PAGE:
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How I paid off $70,000 in two years

Written by Byron Folau

Lots of people think financial freedom comes from making more money. This is good but if your debt keeps eating away from your income, you are adding much more risk and you may actually just be treading in place, at best. No one can get you out of debt, but yourself.  Even if someone gave you a million dollars to get you out of debt, you’ll eventually fall back into debt because you haven’t learned the principles behind a budget and how to limit your wants to within your financial capabilities. If you don’t believe me, look at the NBA and NFL stars who once had millions and somehow end up buried in debt. YOU have to WANT to get out of debt. This means no fancy cars, no vacations, no restaurants, no iPhone 7, no PS4, no concerts, no cable TV, not even new clothes. If you don’t want to be a slave to debt, then you’ll need to mentally prepare yourself for a battle.

Think of debt as your worst enemy, and you must prepare with a battle plan. So get your war face on and follow the plan below:

  • This is a mind game. You need to come up with your “WHY” statement. You are more likely to complete a marathon or Spartan race when your purpose is well defined. Why are you wanting to get out of debt?  What is driving you to sacrifice your worldly wants?  Whatever that is, write it down and put it on your bathroom mirror so you see it EVERY single day. It sounds corny, but if you’re not always thinking about it, then you’ll slip up. For me, my “WHY” is to have the freedom to invest money into my retirement—so I can retire at 60 years old and just enjoy life.
  • Create a budget. You have to know where your money is going to go every month before you spend it. Taking ownership of your spending is the only way to understand how to pay off your debt. Put a name to every dollar that you are spending. First start with the bare necessities: house, food, electricity, and water. Then it’s simply a math exercise. Take what you earn in your paycheck (take home pay) and subtract the necessities. What you have remaining is what we can put towards your debt and other expenses. For example, let’s say I make $3,000/month and after my bare necessities (house, food, utilities) are paid for I’m left with $1,200.  It would be great to throw the $1,200 at my debt, but people still have a car, phone, and car insurance payments. Now it’s time to sacrifice your lifestyle. If you are paying ¼ of your take home pay to a car—sell your car. If you can’t use a bicycle, figure out how or use public transportation.  If for some reason your life is dependent on car, buy a beater—just something to get you from point A to point B.  Another rule of thumb is, if you’re paying more than 1/3 of your take home pay in rent—move to a cheaper place.  Entertainment, clothes, or trips should not be in your budget—because you’re in a debt war and can’t afford that right now! To create a budget you can do it manually in excel or use some helpful software like mint.com or www.everydollar.com. These tools are free and mint.com allows you to connect your credit card(s), savings, and checking accounts so that you can track every single dollar you spend. I personally use mint.com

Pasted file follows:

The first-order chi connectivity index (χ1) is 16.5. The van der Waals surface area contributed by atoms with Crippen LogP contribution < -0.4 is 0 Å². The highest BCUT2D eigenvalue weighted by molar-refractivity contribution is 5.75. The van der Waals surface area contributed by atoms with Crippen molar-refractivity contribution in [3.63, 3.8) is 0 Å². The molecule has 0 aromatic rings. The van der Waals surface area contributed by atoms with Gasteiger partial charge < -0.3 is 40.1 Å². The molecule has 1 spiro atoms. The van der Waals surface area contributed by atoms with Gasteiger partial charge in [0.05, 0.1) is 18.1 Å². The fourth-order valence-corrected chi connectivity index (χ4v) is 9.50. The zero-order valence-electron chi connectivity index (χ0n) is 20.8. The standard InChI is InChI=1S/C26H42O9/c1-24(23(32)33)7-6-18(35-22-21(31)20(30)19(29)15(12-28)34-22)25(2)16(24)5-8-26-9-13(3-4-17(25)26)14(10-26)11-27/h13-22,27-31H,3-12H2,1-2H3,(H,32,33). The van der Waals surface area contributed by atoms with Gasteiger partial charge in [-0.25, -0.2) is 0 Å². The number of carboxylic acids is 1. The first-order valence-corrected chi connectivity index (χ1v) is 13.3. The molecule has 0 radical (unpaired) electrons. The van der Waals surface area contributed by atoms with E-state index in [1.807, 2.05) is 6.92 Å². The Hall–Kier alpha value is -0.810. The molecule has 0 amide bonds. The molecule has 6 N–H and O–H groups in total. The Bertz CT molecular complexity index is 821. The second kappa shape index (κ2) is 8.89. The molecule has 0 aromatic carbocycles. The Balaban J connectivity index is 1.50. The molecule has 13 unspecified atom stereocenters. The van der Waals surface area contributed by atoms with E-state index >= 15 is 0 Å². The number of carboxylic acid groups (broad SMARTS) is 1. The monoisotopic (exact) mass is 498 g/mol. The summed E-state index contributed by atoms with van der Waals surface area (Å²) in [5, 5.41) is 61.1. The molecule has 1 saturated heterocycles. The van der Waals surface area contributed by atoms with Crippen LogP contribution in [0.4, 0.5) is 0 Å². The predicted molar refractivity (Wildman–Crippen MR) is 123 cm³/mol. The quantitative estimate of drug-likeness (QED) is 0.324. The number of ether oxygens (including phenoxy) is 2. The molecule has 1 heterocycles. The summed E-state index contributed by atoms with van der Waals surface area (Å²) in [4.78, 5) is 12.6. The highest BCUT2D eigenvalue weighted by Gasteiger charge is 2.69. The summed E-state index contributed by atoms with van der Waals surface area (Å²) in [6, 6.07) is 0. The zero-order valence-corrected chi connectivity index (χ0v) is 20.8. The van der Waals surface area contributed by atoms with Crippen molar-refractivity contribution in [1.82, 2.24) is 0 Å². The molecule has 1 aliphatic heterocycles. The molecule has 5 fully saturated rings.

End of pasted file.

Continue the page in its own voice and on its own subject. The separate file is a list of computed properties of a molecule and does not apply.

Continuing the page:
• Rank your loans from the smallest dollar amount to the largest. There are two schools of thought on where to start with paying off loans: a) Start with the smallest loan (regardless of interest rate) or b) Start with the highest interest rate loan (regardless of the amount). Dave Ramsey, who is famous for helping people get out of debt, suggests you start paying off the smallest loan first, and I agree with him.  The reason is people get motivated after they pay off one loan, even if that loan is only a few hundred bucks. That first small win creates that intrinsic feeling of success and motivates people to keep paying off the next loan and then the next until they don’t have any more loans.  Dave Ramsey refers to it as the “snowball effect,” meaning once you get going you’ll gain energy and passion to pay off your remaining debts.